My favorite diner just around the corner recently closed. For years it thrived in our community. It had in large measure the same staff, same menu, and I even noticed many of the same customers. Then the diner, for reasons I don’t know, shut down. I miss its convenient, dependable atmosphere and tasty food.
This kind of change happens every day. Businesses change—a shop closes and another opens. Fashions come and go. The weather changes, often more than once a day. In the Caribbean they say if you don’t like the weather just wait a few minutes and it will change. People change; they change jobs. They change churches. On some occasions they change in completely unexpected ways. You think you know them well, then all of a sudden, they do something uncharacteristic. It could be a good change or an unwelcome one. People change their looks, their moods, their habits, even their basic worldviews.
The more things change…the more things change. I wonder if Adam said to Eve, “We are living in changing times, Eve.” From one day to the next, the world is a bit different…. and sometimes radically different. Covid was a major catalyst for unexpected changes globally. The new question added to many of our conversations is, “Was that before Covid or after?” The ancient Greek philosopher Heraclitus claimed it was impossible to step into the same stream twice. His point was that by the time you climb up on the bank and step back into the stream again, it is no longer the same water in that stream. Its ripples and currents have changed. We affirm that life is an endless stream with constant flux.
In the midst of this time of drastic changes, for the next few months I have decided that my monthly articles will be focused on that which is immutable. The word immutable means “that which is unchanging over time.” I would like to focus on some of the immutable qualities of God which are revealed squarely in Holy Scripture. The God of heaven and earth is like a granite boulder in the middle of the rapids of life. While all around is swirling change, Scripture reveals that he is unchanged and unchanging. And unlike the boulder in the rapids, God does not erode. “Trust in the Lord forever, for the Lord, the Lord is the Rock eternal” (Isa. 26:4).
God is as the theologians say, Immutable. The Immutability of God is an attribute that says God is unchanging in his character, will, and covenant promises. The Westminster Shorter Catechism says that “God is a spirit, whose being, wisdom, power, holiness, justice, goodness, and truth are infinite, eternal, and unchangeable.” God lives forever without mutation, alteration, variation, or fluctuation. He remains the same.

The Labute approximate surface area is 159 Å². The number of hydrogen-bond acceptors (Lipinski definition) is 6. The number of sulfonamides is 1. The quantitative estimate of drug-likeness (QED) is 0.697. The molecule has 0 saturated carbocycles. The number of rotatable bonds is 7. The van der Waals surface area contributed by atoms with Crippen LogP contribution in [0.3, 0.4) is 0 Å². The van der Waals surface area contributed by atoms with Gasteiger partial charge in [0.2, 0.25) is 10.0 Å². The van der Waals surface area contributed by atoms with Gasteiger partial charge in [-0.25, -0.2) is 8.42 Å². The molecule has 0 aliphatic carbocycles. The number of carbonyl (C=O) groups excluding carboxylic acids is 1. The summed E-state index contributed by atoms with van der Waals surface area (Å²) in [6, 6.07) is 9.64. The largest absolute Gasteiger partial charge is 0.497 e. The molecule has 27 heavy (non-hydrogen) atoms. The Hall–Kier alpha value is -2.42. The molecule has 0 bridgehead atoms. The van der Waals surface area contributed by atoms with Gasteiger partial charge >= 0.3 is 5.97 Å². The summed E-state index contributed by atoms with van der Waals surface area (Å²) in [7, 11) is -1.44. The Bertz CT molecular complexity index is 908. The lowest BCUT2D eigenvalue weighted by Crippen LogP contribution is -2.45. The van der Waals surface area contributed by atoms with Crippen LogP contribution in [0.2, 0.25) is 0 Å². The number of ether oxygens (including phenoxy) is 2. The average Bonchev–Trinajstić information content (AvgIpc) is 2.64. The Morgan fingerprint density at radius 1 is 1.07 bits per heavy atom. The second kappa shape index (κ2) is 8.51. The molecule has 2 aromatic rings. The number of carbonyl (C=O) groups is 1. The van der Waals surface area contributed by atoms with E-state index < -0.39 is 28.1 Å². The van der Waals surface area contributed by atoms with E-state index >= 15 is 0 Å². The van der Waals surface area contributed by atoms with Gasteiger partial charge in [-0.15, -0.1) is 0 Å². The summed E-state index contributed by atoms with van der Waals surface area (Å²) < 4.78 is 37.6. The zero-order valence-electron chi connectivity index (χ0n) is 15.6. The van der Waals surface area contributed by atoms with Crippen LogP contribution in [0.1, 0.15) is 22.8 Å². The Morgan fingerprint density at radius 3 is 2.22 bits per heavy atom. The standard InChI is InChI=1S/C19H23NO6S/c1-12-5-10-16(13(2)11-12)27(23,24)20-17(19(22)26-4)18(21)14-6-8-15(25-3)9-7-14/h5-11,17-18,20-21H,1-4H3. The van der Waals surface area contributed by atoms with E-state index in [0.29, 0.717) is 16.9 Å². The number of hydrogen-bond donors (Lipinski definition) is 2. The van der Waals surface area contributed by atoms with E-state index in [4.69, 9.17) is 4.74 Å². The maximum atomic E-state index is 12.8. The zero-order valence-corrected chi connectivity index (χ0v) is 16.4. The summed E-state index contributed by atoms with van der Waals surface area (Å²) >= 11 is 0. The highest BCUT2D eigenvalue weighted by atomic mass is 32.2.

In his book on the attributes of God A.W. Pink writes, “He cannot change for the better, for he is already perfect; and being perfect, He cannot change for the worse. Altogether unaffected by anything outside Himself, improvement and deterioration is impossible. He is perpetually the same.” Philip Ryken in his book Discovering God in the Stories of the Bible says: “Nothing can be added to God—or subtracted from him. He is incapable of augmentation or diminishment. He cannot suffer loss or decay. He is incorruptible, which is what the New Testament means when it says that God is immortal.” Romans 1:23
The Bible uses many pictures to describe the immutability of God. The psalmist for example compares the universe to a set of old worn-out clothes. In the beginning you laid the foundations of the earth, and the heavens are the work of your hands. They will perish, but you remain; they will all wear out like a garment. Like clothing you will change them and they will be discarded. But you remain the same, and your years will never end. (Ps. 102:25-27)
Eventually, the whole earth will need a change of clothes. But God himself does not become threadbare. He remains forever new. God does not change. He according to Holy Writ is not variable. His attributes do not have a dimmer switch. His glory is never eclipsed or overshadowed. God’s essence does not change. While I certainly have good days and bad days—and someone may say “He’s just not himself today.” Of the immutable God that we worship, I take comfort in believing His nature and being are constant. He is always all-powerful, all-knowing, and all-loving. I draw both comfort and strength in knowing that according to Romans 8:39 “nothing shall separate us from His love.” His love is as unchanging as all of His other glorious attributes. I look forward to highlighting many of those attributes in the months ahead.
He told me to tell you!
Pastor Robert Zimmerman